athletic recruiting video tips

A well shot, clear, easy to access, recruiting video/footage can have a large impact on a coach's first impression of you… you need to catch the coach's attention immediately, separate yourself from all the other recruits and make the coach want to contact you… this will help your chances of receiving an athletic scholarship.

The following are a few tips that you should review to make sure your video is properly produced:

  1. Research what the coaches are looking for in your sport… video is important and the coaches will not only want to see your best plays, but also your positioning on the field or court amongst other players. Make it a collection of plays (15 to 20), and maybe add two or three skills clips at the end. If you play more than one position well, then include all positions.
  2. Keep asking friends and family to take videos of your games... You need to be able to show a coach live footage, so begin shooting your Freshman year (or earlier if you are an elite athlete at an earlier age).
    Team sports should be shot mid-field or mid court from a higher angle than the play, but make sure you also include a little footage from the end zone/end of court. Some sports can be shot from behind the baseline, still at a higher angle (i.e. tennis). Just make sure your videographer is shooting different angles (and not just zooming on you but showing the entire play).
  3. Get high quality video footage. The quality of your recruiting video is very important… it needs to be crisp and clear. You could ask your coach to use their game footage. Or ask to use a friend's video camera and tripod if you don't have one. There are also many video companies that specialize in sport videos who you could hire.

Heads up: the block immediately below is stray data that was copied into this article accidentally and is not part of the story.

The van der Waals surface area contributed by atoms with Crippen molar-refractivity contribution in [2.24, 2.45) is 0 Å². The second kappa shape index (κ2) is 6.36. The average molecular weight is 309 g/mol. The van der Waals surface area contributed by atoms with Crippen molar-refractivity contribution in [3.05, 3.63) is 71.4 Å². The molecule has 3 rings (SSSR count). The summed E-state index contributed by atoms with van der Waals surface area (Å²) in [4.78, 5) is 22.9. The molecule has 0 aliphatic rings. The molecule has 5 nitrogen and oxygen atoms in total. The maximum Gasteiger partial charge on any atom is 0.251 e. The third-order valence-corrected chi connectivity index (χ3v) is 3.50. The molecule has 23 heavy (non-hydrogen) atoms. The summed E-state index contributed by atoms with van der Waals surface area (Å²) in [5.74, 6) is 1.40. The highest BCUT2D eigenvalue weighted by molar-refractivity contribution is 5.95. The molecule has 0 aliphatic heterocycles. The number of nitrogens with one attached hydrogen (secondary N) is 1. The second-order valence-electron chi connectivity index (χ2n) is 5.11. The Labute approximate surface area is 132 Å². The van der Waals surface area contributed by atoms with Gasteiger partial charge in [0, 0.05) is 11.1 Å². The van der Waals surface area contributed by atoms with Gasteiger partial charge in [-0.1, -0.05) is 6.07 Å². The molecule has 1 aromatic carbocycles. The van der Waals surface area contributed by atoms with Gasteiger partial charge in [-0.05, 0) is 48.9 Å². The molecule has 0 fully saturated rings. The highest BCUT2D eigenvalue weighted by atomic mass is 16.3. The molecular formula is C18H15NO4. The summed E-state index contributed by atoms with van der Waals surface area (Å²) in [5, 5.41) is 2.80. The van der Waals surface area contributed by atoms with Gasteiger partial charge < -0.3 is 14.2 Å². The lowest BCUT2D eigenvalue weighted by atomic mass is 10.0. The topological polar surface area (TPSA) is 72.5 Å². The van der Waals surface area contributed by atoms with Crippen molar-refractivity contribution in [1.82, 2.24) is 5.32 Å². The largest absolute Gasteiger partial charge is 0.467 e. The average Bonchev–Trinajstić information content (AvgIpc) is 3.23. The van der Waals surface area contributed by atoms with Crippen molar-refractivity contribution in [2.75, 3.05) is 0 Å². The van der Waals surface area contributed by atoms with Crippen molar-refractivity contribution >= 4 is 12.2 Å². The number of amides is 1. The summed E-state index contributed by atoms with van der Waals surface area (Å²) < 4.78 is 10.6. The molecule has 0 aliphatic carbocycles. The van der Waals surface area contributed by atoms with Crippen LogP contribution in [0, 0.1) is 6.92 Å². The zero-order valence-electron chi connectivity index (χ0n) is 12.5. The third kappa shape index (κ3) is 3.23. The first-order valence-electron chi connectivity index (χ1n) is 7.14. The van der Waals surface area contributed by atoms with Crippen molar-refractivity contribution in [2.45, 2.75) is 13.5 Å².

4. Your recruiting video should be 5 to 7 minutes (perhaps 15 to 20 plays) – coaches will ask for more film once you have them interested with your initial recruiting video.
  5. Include your best plays first in case the coach does not have time to review your entire video.
  6. Don't add music – this video is intended for recruiting.
  7. Your first screen should be an introduction including your photo, jersey number, position and team colours (your other athletic statistics will be available to the coach on your athletic resume). The coach needs to see who YOU are immediately.
  8. Clearly identify yourself on the video… there are many options to show who you are in the video – stop the video at the beginning and use an arrow to identify yourself, or use spot shadows, spot highlights, etc. Editing your video is an important step. Below is a link to information about free, simple video editing programs. Coaches don't have time to review an entire game so you will need to edit certain plays.
  9. Upload your video to your personal YouTube channel. Below is a link to a simple video (under 5 minutes) that explains creating a YouTube account/channel, and instructions for uploading videos.
    We suggest that you save this channel as private, so you will be able to monitor the hits/views received by coaches. Only your recruiting video or "sport" footage should appear on this channel. You could also include a few full games on this channel… some coaches recommend including a full game at the beginning, middle, and end of your season. resumes include a live link to your YouTube channel.